I was the one that missed the extra points kicking,” noted Bultman. “That was a very bitter pill for me.”

With less than four minutes to play in the game, Art Rottman picked off a Panther pass. Operating from their own 38 yard line, DeKuiper went to work. The Fremont QB connected on three passes, one to Marlyn Shell to advance to midfield, another to Rottman, who carried the ball to the 27. The third was to Olson on his knees at the five. After two rushing attempts by DeKuiper and a sweep right by Rottman, junior Mark Anway capped the drive on fourth down with a 1-yard run with less than one minute left in the game. The Packers escaped with an 18-13 victory.

Fremont was in for another road battle the following week against Zeeland.

The contest was marred with turnovers – three interceptions and three fumbles by Fremont, and two interceptions, a fumble by Zeeland, as well as a blocked Chix punt. The teams were knotted at 13-13 at the intermission.

The coach’s halftime rant is a vivid memory for VandenBerg. Players went both ways back then. Zeeland had a huge lineman that was dominating Dan Weirich, Fremont’s other tackle. About mid-way through the first quarter, Weirich asked VandenBerg to change assignments.

He said, ‘Trade with me, I can’t handle this guy.’ So I did.”

Zeeland’s tackle continued to dominate throughout the rest of the half.

According to VandenBerg, at the intermission, VanDuzen lit into Weirich about how he couldn’t handle this Zeeland guy.

Duane was into kicking the garbage can or the wastebasket across the room, when he came in.” He continued to rant, demanding that Weirich do a better job.

Coach was kicking the wrong guy’s ass,” laughed VandenBerg.

Fremont’s defensive line, guided by Czanko, dominated second-half play, preventing the Chix from moving past their 40 yard line. Still the game remained deadlocked well into the fourth quarter.

With less than two minutes remaining, the Packers again turned to their quarterback. DeKuiper, who had earlier tossed a 49-yard pass to Rottman to tie the game.

For the second straight week, the Packers escaped with a victory when their QB notched his second touchdown pass of the day, this time connecting with end Ed Longcore from eight-yards out. While the kick for the extra point was wide, it wasn’t necessary as the Fremont defense stayed strong. An interception by Dawe at midfield allowed Fremont fans to count down the remaining seconds to a 19-13 victory.

The season-ending game in 1956 with Coopersville, a 7-0 upset victory over the unbeaten but once tied Broncos, was played before 3,000 at Coopersville under near ideal conditions. The 1957 game with the Broncos was much different.

We played Coopersville in a snowstorm,” remembered VanDuzen.

The game featured 35-mph blistering wind and steady snow, and only “the most rabid fans” showed up at Pine Street Field in Fremont. This time the Packers walloped Coopersville, 27-0, ensuring them at least a share of another conference title. An 85-yard kick return for a touchdown by Rottman to open the second half was the highlight of the game. The reserves played much of the third and all of the fourth quarter.

Their season-ending, rescheduled contest with Hudsonville was played on a Thursday in mid-November at home. “Driving rain and wind made game conditions difficult,” stated the Chronicle. According to VanDuzen, the field was a mess. A 33-0 win for the Packers, the contest was called at the end of the third quarter.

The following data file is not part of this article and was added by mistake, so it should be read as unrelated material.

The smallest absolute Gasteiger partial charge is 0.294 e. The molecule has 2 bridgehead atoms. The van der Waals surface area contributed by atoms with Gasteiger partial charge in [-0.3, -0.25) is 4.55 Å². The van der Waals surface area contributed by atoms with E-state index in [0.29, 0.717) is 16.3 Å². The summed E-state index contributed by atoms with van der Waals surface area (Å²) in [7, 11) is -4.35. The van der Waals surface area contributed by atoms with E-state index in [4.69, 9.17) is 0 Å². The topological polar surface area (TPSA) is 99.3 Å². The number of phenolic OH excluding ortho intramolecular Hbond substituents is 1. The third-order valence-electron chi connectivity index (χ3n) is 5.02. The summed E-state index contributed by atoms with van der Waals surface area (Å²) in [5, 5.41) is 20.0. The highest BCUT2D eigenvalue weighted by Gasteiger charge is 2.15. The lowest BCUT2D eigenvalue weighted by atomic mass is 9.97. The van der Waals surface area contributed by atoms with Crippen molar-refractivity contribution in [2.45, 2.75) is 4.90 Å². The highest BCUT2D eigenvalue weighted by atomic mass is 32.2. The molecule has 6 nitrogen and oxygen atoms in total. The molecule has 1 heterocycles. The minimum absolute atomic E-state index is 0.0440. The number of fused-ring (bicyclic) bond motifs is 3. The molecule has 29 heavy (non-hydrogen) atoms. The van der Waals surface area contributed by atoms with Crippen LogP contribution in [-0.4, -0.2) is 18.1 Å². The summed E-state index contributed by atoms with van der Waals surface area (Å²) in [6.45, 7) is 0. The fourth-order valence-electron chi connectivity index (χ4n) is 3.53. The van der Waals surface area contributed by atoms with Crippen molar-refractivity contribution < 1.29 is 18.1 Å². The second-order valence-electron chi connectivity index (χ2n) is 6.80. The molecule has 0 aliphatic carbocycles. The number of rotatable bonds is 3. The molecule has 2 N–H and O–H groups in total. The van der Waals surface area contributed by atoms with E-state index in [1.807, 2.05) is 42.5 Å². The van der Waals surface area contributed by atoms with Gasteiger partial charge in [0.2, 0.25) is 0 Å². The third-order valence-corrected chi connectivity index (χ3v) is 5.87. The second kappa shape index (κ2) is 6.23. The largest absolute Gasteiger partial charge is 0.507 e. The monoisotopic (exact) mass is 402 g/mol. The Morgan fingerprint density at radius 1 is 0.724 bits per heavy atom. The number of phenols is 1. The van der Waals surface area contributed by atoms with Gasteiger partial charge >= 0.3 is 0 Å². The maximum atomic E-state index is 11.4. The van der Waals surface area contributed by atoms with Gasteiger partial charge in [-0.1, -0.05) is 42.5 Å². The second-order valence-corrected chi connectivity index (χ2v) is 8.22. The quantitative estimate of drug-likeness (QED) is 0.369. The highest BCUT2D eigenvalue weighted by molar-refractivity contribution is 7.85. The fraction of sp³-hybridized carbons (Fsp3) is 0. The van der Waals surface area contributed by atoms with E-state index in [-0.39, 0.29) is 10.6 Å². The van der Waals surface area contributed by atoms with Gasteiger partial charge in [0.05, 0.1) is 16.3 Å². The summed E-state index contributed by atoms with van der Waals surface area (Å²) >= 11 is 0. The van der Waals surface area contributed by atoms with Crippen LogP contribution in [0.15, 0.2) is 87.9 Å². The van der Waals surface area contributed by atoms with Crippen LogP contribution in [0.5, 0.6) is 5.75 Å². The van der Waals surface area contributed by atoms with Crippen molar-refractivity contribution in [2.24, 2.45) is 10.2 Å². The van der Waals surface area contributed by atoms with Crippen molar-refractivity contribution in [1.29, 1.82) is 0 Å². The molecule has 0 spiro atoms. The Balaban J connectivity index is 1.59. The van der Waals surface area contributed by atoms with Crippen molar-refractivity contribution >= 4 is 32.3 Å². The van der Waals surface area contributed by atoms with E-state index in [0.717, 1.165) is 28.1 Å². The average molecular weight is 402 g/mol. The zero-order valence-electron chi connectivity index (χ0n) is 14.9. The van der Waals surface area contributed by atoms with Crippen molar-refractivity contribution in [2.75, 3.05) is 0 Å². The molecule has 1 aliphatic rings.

I had just informed the whole bench that they would play the whole 4th quarter, recalled the old coach. “They were all disappointed.”

It was the final Ken-New-Wa contest for Hudsonville, as they departed the league at the end of the school year. (The league itself would dissolve following the 1959-60 school year.)

Post-season honors flowed freely into Fremont. The Packers finished the year ranked No. 5 in the final United Press International week poll and 7th in the Associated Press rankings, tied with Lake Orion. Shell was named to the Detroit Free Press Class B All State team at right end, the school’s first All-State football player since Walter Derby was named a second-team pick by the Free Press in 1939 and Cedric Sweet was a third team selection in the Detroit News in 1931.

The 5-foot-11, 156 pound DeKuiper, “Fremont’s cool quarterback” who “pitched passes for eight touchdowns and legged it for four others” was named to the 11-man Ken-New-Wa All-Conference 1st team, along with Shell, VandenBerg, and “flashy halfback” Rottman. Both Rottman and VandenBerg were repeat selections from 1956. “Breakaway specialist,” Anway was picked for the 2nd team. He led the Packers in scoring with eight touchdowns on the year.

Fremont ended the 1958 season at 6-2. Anway and Bultman both earned All-League 1st Team honors. It was VanDuzen’s final season as a coach. He left coaching to accept a job in private industry, but after five years, returned to Fremont schools as business manager – in effect assistant superintendent. He stayed for 24 years.

Fremont Homecoming 1957

VanDuzen, DeKuiper, and VandenBerg are all still in Fremont.

Bultman played four years of football and four years of baseball at Hope College, then joined the faculty in 1968. He then took charge of the Dutchmen as head baseball coach and joined the football coaching staff as a varsity assistant in the ’70s and 80s. He later became college president at Northwestern College in Orange City, Iowa in 1985, and then returned to Hope College as the school’s 11th president, serving from 1999 to 2013. He remains in Holland.

Anway headed for the Air Force Academy after high school. Today, he lives in Texas. Weirich is in North Carolina.

They remain the most recent, and quite possibly, the only unbeaten and untied Fremont gridiron squad in school history.

I’m not sure. There might have been one back in the 30s,” said VandenBerg.